UPS Batteries for Power Backup
Do you have an Uninterruptible Power Supply (UPS) connected to a server, telephone system, workstation or to a home computer? UPS systems are a must for anyone that doesn’t want to experience the frustration of losing data, hours of work or just access to essential electronic equipment during a power outage.
Setting up a UPS unit is fairly straight forward, put it under the desk or close to the equipment that will be connected to the outlets in the back of the unit. Plug in the equipment that you want to access the back up power generated by the UPS. Then plug the UPS into the wall. That is really all the basic requirements. Some UPS units are more advanced and have load balancing software, and many more fancy features but the general set up and operation of a UPS system is pretty simple. However, what happens when the alarm on the UPS starts going off and signals that it is time to replace the battery in the unit?
There are generally two options: buy a new UPS or replace the battery in the UPS unit. The financial choice is easy, replacing the battery is much less expensive and much easier on the landfill! Now all you have to do is find the right replacement battery. Are all replacement batteries created equal or are there any differences? How can you tell a quality battery from a cheap battery? It isn’t always clear how to choose a quality replacement battery since most replacement batteries are the same color, shape, and have the same number of contacts. It doesn’t have to be difficult to find and purchase the right battery and get a good quality battery at the same time.
To find the right battery, first determine the correct battery model for your UPS. Most batteries have the voltage and capacity printed right on the battery. Voltage is measured in volts and will typically either be 6 volts or 12 volts for most UPS batteries. Capacity is typically measured in Amp Hours. UPS batteries will vary widely in capacity so be sure that you find the correct battery capacity. Look for a number like 5AH, 7AH, 12AH, or 17AH. These measurements are usually printed on the side of the battery. A word of caution...if your UPS has more than one battery take a picture of the batteries and how they are connected before you start taking things apart. To avoid potential frustration, you can reference the picture when you start putting things back together.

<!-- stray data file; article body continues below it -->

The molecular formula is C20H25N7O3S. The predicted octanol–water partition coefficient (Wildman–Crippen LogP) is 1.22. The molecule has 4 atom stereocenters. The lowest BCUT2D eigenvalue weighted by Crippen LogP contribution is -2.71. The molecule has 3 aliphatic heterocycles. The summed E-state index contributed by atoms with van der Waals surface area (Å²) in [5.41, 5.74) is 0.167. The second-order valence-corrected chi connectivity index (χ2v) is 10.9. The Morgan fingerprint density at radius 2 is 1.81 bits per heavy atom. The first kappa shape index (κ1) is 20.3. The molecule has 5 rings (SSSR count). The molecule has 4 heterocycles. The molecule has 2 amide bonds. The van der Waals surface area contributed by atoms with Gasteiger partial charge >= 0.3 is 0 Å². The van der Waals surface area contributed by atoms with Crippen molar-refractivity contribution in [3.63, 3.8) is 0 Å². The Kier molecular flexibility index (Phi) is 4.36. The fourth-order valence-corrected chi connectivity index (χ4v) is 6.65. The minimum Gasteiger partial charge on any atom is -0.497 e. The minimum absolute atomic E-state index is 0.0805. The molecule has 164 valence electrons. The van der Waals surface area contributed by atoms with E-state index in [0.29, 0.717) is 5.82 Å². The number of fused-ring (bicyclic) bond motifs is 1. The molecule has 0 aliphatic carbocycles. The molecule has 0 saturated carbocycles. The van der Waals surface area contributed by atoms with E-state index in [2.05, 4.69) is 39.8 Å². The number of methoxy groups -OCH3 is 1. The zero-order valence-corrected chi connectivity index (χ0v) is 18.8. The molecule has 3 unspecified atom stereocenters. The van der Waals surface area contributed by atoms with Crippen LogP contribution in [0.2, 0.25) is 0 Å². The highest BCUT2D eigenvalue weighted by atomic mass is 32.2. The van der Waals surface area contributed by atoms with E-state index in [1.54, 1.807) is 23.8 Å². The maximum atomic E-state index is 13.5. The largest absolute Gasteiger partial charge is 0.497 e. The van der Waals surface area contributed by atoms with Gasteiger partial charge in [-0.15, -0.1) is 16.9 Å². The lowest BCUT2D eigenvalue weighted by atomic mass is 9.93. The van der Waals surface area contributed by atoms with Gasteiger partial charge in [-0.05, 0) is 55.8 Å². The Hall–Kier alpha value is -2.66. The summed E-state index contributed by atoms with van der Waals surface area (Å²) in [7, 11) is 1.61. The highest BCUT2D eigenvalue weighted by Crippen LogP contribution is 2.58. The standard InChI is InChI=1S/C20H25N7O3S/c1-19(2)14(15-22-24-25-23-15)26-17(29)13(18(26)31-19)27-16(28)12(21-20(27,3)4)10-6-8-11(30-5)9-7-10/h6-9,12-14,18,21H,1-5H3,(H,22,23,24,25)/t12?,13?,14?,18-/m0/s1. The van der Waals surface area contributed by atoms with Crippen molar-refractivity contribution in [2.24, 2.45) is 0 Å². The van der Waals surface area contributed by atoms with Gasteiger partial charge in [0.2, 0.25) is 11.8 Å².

Once you have identified the specifications of the battery, how do you determine what constitutes a quality replacement battery? UPS replacement batteries are almost always Sealed Lead Acid - Absorbent Glass Mat batteries or SLA/AGM for short. Inside the battery are a series of lead plates and a fine fiberglass mat that have been infused with an acid medium. The more lead surface that is inside the battery, the more energy storage that is achieved. Thicker lead plates with an efficient web design and use of high quality fiberglass and acid medium are essential in building a high quality battery. Because the battery is sealed, the consumer can't open the battery to look at the plates or other materials.
One way to identify a good quality battery is to examine the weight. Assuming the voltage and capacity of the battery are the same, the battery that is heavier will most likely contain more lead inside. If the battery contains “virgin lead” this is also a sign of a high quality battery. Virgin lead is essentially lead that hasn’t been recycled. This lead is much more expensive to smelter, but will last much longer than a battery made from recycled lead. A better quality battery will likely cost more than those that contain less lead or have inferior components. A high quality battery will last longer and will be ready for use when the power goes out. There is nothing worse than having the power go off and then finding out that the cheap battery you purchased and installed in your UPS is also napping and your hard work has just disappeared into cyber-space!